All of the little programs that Facebook lets others use is known as the “Facebook API”.
I will go into how exactly how “anyone has the ability to use” a little facebook program in the section below.
BREAKING DOWN THE WORD “APPLICATION PROGRAMMING INTERFACE”
So to understand the word "Application Programming Interface" we need to back up a second and look at how it originated. So before the web was around, when we talked about programming were were generally talking about either System programming (Windows OS) or application programming (software that ran on top of windows OS, calculators, minesweeper, paint etc...). In order for the application programmers to be able to develop their applications they needed to tap into or interface with the Windows operating system. So naturally Windows offered the .Windows Application Programming Interface. - which was a manual on how application programs could tap into the Windows OS.
As the web and many other technologies evolved the term API seemed to stick even for software and technology that was not specific to the "Application Programming" Context. So now the term API is commonly used to refer to any sort of program to program interface. I'd suggest a better name would be "Program to Program Interface" - but after giving "PPI" a google it looks pretty soundly used - maybe we could take over "PTPI" from these guys http://www.ptpi.org/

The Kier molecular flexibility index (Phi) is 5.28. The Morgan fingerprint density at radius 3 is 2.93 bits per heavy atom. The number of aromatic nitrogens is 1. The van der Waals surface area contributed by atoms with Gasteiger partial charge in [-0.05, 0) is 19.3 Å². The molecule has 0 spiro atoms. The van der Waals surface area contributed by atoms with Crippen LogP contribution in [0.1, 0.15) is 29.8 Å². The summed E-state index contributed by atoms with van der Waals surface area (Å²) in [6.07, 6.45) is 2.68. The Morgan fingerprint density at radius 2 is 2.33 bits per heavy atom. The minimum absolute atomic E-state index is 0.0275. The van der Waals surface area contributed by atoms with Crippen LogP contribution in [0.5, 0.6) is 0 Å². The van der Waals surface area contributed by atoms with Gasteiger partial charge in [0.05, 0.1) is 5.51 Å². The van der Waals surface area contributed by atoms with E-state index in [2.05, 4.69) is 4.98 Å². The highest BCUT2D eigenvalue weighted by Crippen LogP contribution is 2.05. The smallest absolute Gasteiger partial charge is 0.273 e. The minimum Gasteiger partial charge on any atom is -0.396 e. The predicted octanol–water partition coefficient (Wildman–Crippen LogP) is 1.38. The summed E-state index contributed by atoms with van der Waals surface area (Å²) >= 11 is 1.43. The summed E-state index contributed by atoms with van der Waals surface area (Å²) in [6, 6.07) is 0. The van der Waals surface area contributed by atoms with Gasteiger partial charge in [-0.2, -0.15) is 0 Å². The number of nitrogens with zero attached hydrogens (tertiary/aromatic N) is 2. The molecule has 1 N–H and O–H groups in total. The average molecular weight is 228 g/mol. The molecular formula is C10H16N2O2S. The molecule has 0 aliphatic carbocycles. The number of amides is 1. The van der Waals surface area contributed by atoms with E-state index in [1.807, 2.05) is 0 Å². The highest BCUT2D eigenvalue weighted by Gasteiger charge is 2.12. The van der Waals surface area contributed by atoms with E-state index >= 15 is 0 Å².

Another player that helped the term "API" stick was the commonly referred to "Advanced Programming Interface" also acronym-ed "API". The "Advanced Programming Interface" was a manual on how to work with complex pieces of software.
So there we have it the term "API" is born and brought into the modern age. The common misuse of the word becomes widely accepted and "API" becomes the bona fide term for how one program is able to interact with another program. I will keep pushing for the acronym PPI to become widely accepted..... but I wouldn't hold your breath.
REAL LIFE USAGE OF API'S
So now you should generally understand what an API is, but may not really understand how one can work with or use an “API”. Let's take the facebook API and discuss in detail what it may look like and how one can work with it. So for all of the little programs that make up the Facebook API: “like program”, “add friend program”, “login program” , “chat program”, “poke program” facebook will have a snibbit of documentation. (Every API documentation looks a little different but generally try to follow some common format shown below.)